In Brief: Divalproex is not effective for children with bipolar disorder
Divalproex is not effective for children with bipolar disorder
Anticonvulsant drugs are sometimes used to treat adult patients with bipolar disorder — and may offer an effective alternative to lithium treatment. But the first randomized, double-blind, controlled trial in children and adolescents found that the anticonvulsant divalproex (Depakote) performed no better than a placebo in young patients.
In this industry-sponsored study, investigators recruited 150 patients (ages 10 to 17) from several U.S. medical centers, and randomly assigned them to 28 days of treatment with extended-release divalproex or to a placebo. All were diagnosed with bipolar disorder type 1, characterized mainly by manic or mixed (manic and depressive) episodes.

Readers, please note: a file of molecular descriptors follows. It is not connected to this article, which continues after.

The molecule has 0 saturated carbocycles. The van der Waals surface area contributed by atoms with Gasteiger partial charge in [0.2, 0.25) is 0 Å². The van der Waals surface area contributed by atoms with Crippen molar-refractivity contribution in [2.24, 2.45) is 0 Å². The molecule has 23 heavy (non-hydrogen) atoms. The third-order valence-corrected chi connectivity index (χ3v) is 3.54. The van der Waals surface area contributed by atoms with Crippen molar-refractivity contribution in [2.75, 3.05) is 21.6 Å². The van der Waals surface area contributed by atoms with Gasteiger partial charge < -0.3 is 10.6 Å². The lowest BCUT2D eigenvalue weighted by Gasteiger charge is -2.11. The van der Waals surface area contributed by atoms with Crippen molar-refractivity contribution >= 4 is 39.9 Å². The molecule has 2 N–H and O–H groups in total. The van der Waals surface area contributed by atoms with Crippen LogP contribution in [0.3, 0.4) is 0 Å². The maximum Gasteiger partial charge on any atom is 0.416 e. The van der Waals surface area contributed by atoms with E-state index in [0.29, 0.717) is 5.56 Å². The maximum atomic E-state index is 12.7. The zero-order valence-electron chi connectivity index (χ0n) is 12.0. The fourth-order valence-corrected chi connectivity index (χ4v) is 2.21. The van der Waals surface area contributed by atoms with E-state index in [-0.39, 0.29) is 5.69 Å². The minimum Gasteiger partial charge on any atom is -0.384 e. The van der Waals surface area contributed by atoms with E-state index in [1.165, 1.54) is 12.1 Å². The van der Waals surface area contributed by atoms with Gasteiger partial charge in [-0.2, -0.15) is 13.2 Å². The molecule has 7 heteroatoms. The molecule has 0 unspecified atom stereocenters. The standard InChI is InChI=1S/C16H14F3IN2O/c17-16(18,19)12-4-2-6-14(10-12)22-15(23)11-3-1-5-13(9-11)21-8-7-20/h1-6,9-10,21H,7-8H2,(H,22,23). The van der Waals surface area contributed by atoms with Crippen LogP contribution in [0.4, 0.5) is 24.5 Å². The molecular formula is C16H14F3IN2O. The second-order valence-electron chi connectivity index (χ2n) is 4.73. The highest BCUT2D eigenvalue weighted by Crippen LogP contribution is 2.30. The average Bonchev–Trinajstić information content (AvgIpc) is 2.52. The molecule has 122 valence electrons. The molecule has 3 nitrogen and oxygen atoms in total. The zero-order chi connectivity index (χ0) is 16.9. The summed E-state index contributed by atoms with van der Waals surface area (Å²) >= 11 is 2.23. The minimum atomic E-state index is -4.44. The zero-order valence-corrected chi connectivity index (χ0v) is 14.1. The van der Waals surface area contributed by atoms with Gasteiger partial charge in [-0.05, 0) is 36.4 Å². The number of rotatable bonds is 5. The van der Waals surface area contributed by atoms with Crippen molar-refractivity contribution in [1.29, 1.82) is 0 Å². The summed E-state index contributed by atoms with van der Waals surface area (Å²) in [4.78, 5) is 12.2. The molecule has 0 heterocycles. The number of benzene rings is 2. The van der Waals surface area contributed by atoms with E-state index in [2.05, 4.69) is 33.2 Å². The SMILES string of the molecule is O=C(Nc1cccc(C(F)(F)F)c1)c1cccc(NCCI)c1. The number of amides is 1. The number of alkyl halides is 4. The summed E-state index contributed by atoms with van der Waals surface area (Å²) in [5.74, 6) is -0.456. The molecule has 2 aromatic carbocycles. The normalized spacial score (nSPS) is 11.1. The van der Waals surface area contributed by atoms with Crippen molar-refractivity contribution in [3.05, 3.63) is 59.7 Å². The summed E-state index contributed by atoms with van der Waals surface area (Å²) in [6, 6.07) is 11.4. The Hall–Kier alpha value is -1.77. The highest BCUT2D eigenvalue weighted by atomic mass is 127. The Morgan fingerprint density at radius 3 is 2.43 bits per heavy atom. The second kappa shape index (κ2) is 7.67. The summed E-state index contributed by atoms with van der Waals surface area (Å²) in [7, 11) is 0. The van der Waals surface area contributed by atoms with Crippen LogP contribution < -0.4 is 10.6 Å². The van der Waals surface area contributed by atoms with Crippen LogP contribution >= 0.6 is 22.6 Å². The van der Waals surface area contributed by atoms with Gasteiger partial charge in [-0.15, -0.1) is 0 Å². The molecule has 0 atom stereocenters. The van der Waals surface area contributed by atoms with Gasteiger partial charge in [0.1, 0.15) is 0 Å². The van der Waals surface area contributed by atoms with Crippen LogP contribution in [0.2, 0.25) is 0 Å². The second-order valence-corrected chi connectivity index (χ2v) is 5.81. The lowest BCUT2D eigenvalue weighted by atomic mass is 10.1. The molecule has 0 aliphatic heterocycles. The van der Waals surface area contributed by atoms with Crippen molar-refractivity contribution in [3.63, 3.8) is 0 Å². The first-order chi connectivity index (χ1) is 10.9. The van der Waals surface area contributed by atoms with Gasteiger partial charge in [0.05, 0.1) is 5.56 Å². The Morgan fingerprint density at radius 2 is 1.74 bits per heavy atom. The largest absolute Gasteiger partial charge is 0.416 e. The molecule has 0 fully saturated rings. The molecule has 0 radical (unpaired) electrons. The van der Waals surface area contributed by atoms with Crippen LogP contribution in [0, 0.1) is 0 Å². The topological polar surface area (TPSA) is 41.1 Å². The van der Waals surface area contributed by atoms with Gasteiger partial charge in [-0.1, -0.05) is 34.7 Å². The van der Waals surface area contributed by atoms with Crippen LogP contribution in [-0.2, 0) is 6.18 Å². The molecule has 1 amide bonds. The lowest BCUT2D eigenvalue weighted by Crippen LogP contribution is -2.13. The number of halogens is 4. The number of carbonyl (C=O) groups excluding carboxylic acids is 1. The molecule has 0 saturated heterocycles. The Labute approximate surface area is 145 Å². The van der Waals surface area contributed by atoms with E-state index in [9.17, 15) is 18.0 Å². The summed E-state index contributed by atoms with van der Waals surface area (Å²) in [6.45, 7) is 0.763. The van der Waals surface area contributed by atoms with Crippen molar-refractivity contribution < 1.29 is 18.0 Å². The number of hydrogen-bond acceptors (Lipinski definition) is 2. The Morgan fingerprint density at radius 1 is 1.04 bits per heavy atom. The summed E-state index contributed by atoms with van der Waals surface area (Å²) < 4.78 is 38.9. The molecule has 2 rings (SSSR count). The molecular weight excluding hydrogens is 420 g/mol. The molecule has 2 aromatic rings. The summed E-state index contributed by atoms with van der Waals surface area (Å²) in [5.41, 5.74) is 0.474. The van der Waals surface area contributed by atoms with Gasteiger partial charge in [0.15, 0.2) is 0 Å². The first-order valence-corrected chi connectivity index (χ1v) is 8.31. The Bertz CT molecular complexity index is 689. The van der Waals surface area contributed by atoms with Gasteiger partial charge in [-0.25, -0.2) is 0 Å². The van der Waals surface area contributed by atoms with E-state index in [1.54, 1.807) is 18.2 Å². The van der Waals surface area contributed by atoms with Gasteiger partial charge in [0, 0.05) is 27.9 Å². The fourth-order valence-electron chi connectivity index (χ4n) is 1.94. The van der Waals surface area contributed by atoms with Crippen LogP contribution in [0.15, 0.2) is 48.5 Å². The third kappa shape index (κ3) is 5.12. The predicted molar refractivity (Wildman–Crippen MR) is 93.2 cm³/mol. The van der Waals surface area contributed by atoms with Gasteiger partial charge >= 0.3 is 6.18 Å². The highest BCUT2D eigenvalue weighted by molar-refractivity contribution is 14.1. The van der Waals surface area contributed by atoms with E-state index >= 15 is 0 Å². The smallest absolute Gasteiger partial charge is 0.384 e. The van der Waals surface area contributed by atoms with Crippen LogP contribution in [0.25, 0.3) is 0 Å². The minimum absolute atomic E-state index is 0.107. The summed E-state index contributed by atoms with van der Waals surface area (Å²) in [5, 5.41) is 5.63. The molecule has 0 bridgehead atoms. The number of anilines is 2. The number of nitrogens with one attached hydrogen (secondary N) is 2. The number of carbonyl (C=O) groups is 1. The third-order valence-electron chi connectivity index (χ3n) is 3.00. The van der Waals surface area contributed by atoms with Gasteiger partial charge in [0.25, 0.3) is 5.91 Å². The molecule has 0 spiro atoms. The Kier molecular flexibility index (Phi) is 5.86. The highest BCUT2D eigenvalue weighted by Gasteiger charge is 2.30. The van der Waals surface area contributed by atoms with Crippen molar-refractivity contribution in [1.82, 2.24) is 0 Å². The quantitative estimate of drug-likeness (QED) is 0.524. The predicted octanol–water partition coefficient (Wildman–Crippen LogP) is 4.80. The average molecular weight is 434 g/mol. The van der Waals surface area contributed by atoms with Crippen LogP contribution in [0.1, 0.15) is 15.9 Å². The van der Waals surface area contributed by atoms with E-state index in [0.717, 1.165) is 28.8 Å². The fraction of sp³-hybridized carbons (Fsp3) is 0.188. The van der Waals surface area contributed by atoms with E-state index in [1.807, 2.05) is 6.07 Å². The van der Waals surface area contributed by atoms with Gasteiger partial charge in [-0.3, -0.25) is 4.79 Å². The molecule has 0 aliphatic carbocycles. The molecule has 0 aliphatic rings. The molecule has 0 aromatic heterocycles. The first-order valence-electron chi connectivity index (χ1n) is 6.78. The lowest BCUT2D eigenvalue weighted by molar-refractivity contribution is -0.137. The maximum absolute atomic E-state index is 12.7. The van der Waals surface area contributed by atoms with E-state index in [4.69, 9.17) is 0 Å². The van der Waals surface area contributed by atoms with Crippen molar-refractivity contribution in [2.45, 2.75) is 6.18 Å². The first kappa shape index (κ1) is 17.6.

At the end of the study, the drug proved no better than placebo at improving symptoms, as measured by changes in scores on the Young Mania Rating Scale. Investigators reported that 16% of patients taking divalproex achieved remission during the study, for example, compared with 19% of patients taking placebo. Response rates (as indicated by a reduction in symptoms of at least 50%) were nearly identical.